Blog #2: Before the Mayflower
As part of 400 Years I am hosting monthly book discussions about slavery and it’s legacy. We begin with Lerone Bennett Jr.’s Before the Mayflower: A History of Black America that chronicles evolving forms of racial oppression.
Many might feel overwhelmed by the book. It’s a study of how brutal white supremacy grew from indentured servitude to chattel slavery, reemerging after the Civil War as Jim Crow, the KKK, lynching, political and economic marginalization, segregation, redlining and, more recently, criminalization of poverty and dark skin. It would seem odd to discover such horror and not be overwhelmed.
I use the term “horror” intentionally, particularly in the context of American slavery. The horror arises when intense brutality mixes with a sense of surprise. The brutality is inherent in the system, but the surprise is rooted in the innocence and nativity of those privileged enough to avoid racism much of our lives.
Millions of other Americans of darker hues, however, are not so fortunate. Little seems to surprise them. This grim legacy lives on in impoverished neighborhoods, incarcerated family members, resurging white nationalism, and a history only recently confronted and far from processed. How can you process slave traders who broke the teeth of their cargo so they could force-feed them in preparation for sale? How do you process tossing the diseased to sharks that regularly followed slave ships?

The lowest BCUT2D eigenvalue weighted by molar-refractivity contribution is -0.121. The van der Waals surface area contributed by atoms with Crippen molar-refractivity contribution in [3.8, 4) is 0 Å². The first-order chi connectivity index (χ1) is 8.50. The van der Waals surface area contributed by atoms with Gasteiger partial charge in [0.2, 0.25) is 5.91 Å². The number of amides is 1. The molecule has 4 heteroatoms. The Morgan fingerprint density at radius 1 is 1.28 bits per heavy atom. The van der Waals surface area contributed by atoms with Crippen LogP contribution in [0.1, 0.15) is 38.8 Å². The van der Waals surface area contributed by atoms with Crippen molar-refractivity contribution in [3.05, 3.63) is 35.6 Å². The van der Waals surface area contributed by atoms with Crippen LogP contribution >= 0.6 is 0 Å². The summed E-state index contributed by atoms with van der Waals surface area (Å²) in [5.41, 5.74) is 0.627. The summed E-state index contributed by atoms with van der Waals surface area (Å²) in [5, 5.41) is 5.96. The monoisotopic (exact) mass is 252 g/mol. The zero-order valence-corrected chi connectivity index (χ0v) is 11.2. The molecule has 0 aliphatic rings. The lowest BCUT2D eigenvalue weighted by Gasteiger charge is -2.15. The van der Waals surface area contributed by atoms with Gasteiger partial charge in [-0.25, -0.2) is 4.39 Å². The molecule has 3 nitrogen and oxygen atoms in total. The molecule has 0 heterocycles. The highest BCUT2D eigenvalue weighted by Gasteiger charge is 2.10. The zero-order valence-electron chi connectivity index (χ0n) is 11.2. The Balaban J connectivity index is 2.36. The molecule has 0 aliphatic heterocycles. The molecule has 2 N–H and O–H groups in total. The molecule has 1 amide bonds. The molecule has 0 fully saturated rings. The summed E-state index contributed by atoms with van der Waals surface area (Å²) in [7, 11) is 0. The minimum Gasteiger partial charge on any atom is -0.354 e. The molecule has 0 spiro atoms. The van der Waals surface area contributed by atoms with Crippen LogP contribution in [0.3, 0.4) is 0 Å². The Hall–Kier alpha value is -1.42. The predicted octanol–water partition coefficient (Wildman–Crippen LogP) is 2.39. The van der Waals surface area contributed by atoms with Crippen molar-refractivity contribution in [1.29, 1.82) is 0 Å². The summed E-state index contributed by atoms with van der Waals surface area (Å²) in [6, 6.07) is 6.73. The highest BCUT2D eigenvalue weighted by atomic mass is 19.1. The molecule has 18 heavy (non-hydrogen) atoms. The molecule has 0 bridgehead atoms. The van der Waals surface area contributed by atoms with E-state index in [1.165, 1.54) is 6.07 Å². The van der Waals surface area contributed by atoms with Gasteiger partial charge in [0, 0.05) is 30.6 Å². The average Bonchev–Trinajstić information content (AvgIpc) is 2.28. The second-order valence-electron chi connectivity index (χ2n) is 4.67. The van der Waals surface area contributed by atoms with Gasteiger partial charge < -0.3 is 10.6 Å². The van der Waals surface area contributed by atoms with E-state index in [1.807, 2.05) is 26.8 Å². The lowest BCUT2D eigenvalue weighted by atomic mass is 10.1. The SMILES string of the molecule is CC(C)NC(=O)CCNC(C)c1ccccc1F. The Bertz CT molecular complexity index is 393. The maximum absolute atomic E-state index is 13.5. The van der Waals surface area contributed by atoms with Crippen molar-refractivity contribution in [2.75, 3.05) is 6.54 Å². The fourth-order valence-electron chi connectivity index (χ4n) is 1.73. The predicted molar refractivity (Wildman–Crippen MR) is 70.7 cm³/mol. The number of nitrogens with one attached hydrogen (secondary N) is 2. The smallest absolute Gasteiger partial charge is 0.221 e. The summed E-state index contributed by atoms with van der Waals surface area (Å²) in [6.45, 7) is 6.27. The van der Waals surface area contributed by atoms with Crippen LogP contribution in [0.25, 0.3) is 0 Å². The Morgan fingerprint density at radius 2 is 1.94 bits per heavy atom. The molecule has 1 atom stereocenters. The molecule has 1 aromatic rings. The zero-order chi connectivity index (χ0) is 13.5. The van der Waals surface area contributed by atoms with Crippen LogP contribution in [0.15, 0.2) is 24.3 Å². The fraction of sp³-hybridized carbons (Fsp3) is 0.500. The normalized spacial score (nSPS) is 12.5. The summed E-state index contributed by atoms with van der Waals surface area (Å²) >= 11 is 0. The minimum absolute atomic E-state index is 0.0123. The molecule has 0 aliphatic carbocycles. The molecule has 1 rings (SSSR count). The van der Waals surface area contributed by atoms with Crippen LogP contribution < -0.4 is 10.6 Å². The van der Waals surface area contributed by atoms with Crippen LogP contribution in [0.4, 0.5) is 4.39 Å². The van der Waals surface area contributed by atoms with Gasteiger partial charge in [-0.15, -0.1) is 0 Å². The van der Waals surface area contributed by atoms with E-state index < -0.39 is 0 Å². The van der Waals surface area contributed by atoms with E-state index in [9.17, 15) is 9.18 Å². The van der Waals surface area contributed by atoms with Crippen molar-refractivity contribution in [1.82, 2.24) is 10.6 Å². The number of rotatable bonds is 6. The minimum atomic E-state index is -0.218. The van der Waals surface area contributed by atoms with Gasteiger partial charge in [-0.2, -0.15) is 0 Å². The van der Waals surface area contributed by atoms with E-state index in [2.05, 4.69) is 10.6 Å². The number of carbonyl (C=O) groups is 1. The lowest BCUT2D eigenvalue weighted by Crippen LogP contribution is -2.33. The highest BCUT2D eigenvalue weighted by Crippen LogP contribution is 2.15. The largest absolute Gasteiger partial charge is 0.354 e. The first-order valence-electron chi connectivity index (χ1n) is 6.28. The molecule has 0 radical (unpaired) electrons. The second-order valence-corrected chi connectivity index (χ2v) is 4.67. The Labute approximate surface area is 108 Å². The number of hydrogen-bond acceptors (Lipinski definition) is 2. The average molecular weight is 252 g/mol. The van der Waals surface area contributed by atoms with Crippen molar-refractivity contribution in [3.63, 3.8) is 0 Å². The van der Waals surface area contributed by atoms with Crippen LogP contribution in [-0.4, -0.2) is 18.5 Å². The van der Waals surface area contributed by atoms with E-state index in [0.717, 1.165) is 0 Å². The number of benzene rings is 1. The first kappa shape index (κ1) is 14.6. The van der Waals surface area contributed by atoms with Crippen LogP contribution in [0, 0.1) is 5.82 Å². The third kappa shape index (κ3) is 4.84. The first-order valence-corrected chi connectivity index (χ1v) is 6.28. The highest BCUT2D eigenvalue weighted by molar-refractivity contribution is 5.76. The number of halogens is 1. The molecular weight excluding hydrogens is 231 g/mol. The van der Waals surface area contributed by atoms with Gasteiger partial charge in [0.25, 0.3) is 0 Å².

How do you process the story of Antoney, Isabella, Pedro, and 17 other Africans disembarking in Jamestown in August of 1619? When names replace numbers, do victims become real? Bennett writes, “The slave trade was not a statistic, however, astronomical. The slave trade was people living, lying, stealing, murdering, dying.”
When slavery ended methods changed, but oppression remained. Fredrick Douglass wondered, “…what new forms this old monster will assume, in what new skin this old snake will come forth next.” Did he anticipate the grotesque lynching of a pregnant Mary Turner 55 years after the Emancipation Proclamation? Reading about it in the 11th chapter of Before the Mayflower, I had to put the book down.
But my 400 Years project implores us to pick the book up again, to reject the solution of avoidance. My intention is not to overwhelm, but to generate a determination to confront what most whites are privileged enough to avoid. The weight of our history is great, but I hope we can bear it and grow strong enough to begin to deconstruct systemic racism.
Lesson #2: It’s ok to occasionally feel overwhelmed, but stop being surprised.
Lesson #3: Names make statistics more real.
Lesson #4: It’s your choice to avoid or to engage with our historical racial legacy.